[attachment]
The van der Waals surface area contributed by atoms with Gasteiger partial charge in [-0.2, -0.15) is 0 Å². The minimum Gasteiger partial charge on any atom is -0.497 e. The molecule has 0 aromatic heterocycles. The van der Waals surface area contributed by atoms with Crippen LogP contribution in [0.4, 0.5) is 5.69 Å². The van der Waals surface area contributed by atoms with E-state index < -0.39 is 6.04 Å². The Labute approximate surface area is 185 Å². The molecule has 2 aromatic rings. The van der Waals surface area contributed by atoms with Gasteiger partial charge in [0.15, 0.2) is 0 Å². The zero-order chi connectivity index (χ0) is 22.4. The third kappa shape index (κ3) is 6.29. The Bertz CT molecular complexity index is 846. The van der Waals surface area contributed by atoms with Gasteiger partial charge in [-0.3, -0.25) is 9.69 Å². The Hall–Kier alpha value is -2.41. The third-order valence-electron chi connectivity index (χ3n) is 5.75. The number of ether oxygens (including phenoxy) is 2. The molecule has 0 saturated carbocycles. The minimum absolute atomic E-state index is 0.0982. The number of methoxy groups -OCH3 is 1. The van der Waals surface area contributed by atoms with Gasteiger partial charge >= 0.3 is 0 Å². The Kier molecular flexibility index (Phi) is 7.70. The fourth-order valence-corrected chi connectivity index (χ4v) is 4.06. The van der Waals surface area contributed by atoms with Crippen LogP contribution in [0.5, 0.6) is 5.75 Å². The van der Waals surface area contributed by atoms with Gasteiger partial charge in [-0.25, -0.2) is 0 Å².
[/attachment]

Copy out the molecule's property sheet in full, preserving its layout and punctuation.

The van der Waals surface area contributed by atoms with Gasteiger partial charge in [-0.2, -0.15) is 0 Å². The minimum Gasteiger partial charge on any atom is -0.497 e. The molecule has 0 aromatic heterocycles. The van der Waals surface area contributed by atoms with Crippen LogP contribution in [0.4, 0.5) is 5.69 Å². The van der Waals surface area contributed by atoms with E-state index < -0.39 is 6.04 Å². The Labute approximate surface area is 185 Å². The molecule has 2 aromatic rings. The van der Waals surface area contributed by atoms with Gasteiger partial charge in [0.15, 0.2) is 0 Å². The zero-order chi connectivity index (χ0) is 22.4. The third kappa shape index (κ3) is 6.29. The Bertz CT molecular complexity index is 846. The van der Waals surface area contributed by atoms with Gasteiger partial charge in [-0.3, -0.25) is 9.69 Å². The Hall–Kier alpha value is -2.41. The third-order valence-electron chi connectivity index (χ3n) is 5.75. The number of ether oxygens (including phenoxy) is 2. The molecule has 0 saturated carbocycles. The minimum absolute atomic E-state index is 0.0982. The number of methoxy groups -OCH3 is 1. The van der Waals surface area contributed by atoms with Gasteiger partial charge >= 0.3 is 0 Å². The Kier molecular flexibility index (Phi) is 7.70. The fourth-order valence-corrected chi connectivity index (χ4v) is 4.06. The van der Waals surface area contributed by atoms with Crippen LogP contribution in [0.5, 0.6) is 5.75 Å². The van der Waals surface area contributed by atoms with Gasteiger partial charge in [-0.25, -0.2) is 0 Å².